The 2012 Annual Meeting will focus on the “Great Transformation” reshaping communities, companies and countries. What is the most interesting transformation that you are experiencing or about to experience?
2011 proved to be a year where social media and services like Facebook became part of the fabric of everyday life around the world. People have embraced social media in both simple ways – from the chance reunions to staying in touch with family to sharing photos of new children – and the more profound – from New Zealanders and Japanese supporting the rebuilding after devastating earthquakes, to Iceland’s drafting of a new constitution online with citizens.
Social technologies are transforming communities, companies and countries in several ways. First, we are seeing a huge shift in the way technology is powering us as human beings. Today on the internet, people can know who you are if you want them to. You are yourself online for the first time. This has impacted the way we share and connect as people and communities.
Second, the way we are harnessing collective wisdom is different. The internet promised to change everything about our lives, and it did change a lot – especially access to information. Being able to search the internet through search engines moved us leaps forward, as links and rankings by crowds of people helped everyone navigate the web and access information in a different way. Now, due to social technologies and the way people are connected, we are moving away from this wisdom of crowds to the wisdom of friends. When I am in Europe for the World Economic Forum, I might find it interesting to know what the most popular restaurant is in Munich or Davos, but I am more likely to go to the restaurant my colleagues and friends recommend. This is a different way of finding information, and one that represents huge opportunities for us to get to know each other as people, as well as opportunities for businesses and developers. And we are already seeing businesses leverage this transformation to connect with their audiences and customers. We are also seeing small businesses use social media to grow, even in tough economic times.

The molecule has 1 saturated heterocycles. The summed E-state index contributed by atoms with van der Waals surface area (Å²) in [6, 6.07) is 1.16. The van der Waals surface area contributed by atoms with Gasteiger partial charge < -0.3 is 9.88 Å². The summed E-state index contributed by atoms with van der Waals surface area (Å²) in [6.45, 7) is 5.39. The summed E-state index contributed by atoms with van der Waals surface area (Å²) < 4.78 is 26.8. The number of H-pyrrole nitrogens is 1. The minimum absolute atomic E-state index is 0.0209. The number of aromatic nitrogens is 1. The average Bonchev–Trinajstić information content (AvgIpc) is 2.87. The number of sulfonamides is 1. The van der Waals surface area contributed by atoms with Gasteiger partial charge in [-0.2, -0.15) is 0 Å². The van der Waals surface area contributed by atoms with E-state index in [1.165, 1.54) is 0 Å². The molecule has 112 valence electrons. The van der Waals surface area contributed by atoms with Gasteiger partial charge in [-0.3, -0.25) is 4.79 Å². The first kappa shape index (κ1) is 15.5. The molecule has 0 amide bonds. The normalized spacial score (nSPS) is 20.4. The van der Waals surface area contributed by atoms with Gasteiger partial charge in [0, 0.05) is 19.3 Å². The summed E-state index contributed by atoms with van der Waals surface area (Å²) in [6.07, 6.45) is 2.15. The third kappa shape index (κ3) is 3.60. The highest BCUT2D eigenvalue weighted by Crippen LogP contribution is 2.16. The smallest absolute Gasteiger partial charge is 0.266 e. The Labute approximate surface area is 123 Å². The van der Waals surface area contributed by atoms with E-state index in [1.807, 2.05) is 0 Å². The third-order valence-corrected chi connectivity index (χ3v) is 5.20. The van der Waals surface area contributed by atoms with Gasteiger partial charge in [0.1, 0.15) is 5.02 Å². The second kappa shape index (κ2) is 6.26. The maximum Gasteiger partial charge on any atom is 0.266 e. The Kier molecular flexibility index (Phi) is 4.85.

Finally, social technologies and authentic identity are giving everyone, no matter who they are, a powerful individual voice. It used to be that in order to have that kind of voice – to reach more than the people you could see in a day – you had to be rich, famous, powerful, own a newspaper, or be a politician or celebrity. Last year we saw that in Egypt, Wael Ghonim used his voice to help a country. Old rules no longer apply. Today new are rules being written, sometimes by people who know they are writing them but more often by people who don’t.
The second major area of focus for the Annual Meeting will be “shaping new models” in such areas as business, politics, economics and sustainability. What is the new model that is foremost on your mind as you prepare for Davos?
The proliferation of social media and mobile technology applications has spawned an entirely new industry – dubbed the “App Economy”: the developers, creative people and entrepreneurs who are making the web more social. The social model is one that is focused on innovating and building new things that people can use. And this industry is booming.
From the biggest brands in the world to the smallest businesses, companies are redefining how they connect with their customers using social media. And entire new enterprises are being built by the power of social. Using “social by design”, companies like Zynga and Wooga are remaking the way we play games online. Other companies like Spotify are reaching brand new audiences by leveraging the power of the social web. We see social companies becoming big and big companies becoming social.
What transformations are taking place in terms of job creation in your industry?
The role of the social media in supporting economic growth around the world has been underreported and underappreciated. In the US, the Facebook “App Economy” alone added some 235,000 new jobs and contributed more than US$12 billion in wages and benefits to the US economy in 2011, according to research from the University of Maryland’s Robert H. Smith School of Business.
Driving business growth through the social web is happening all over the world, not just in the US. Milford Nissan, a small car dealership near Boston that started using Facebook in 2009, was able to open an additional location and hire a full time person to manage their Facebook pages, while the owner of BabyShop shoes, a kids’ shoe store in France, estimates that half of their new customers come from Facebook.
Business of all sizes are connecting with customers and driving sales in new and social ways. And in all parts of the world that means more jobs.